||The AGENT-DYSL project addresses a main target of the eInclusion Strategic objective, which is the development of next generation assistive systems that empower persons with (in particular cognitive) disabilities to play a full role in society, to increase their autonomy and to realize their potential. To effectively contribute to this goal, the project focuses on the development of novel technologies and tools for supporting children with dyslexia in reading. Dyslexia has been chosen as the main disability to focus, since it is the most common cause of reading difficulty - it is estimated that one in 10 children is dyslexic. Despite the fact that several assistive reading software packages are available, there are prominent features, which the continuously evolving Information and Communication Technologies (ICT), especially the fields of knowledge technologies, semantic web, user-centric interfaces, information retrieval offer, that are absent from these tools. One of the main objectives of AGENT-DYSL is the incorporation of these prominent features into assistive reading software, and the move to the next generation of assistive software. The features include automated user modelling, age-appropriate and dyslexia-sensitive user interfaces, automatic user progress monitoring, automatic userĒs psychological and emotional state tracking, knowledge assisted reasoning and evaluation of information, personalized user interfaces that adapt to the individual requirements of each dyslexic learner.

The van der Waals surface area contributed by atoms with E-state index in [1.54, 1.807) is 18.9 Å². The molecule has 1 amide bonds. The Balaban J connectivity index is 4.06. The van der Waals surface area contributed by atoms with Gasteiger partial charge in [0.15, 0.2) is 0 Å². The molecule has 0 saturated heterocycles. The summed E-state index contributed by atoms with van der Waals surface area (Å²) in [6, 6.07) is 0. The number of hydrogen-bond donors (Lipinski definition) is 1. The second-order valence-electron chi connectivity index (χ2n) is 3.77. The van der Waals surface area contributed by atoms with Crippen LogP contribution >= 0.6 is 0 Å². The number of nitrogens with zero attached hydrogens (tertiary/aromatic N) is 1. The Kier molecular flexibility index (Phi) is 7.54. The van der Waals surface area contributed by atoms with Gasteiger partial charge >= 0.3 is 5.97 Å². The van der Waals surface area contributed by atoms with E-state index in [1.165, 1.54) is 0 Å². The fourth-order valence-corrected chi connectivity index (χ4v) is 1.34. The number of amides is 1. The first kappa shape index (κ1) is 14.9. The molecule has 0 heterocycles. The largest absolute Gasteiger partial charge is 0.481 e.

Moreover, the project apprentices the role of accommodative educational environments in obtaining the best results for inclusion purposes; in particular it recognises that learnersĒ diversity is a strength for collaborative training environments (e.g., schools, education centres, work) and that heterogeneous communities (groupings) have a built-in dynamic that can bring about development in learners with widely different potentials and competence profiles. In this framework, AGENTDYSL also focuses on accommodative education environments for dyslexic learners, interweaving the above-mentioned technologies for evaluation of both the individual dyslexic learner and the context of the learning environment, with a pedagogical perspective and testing in three real environments in United Kingdom, Denmark and Greece.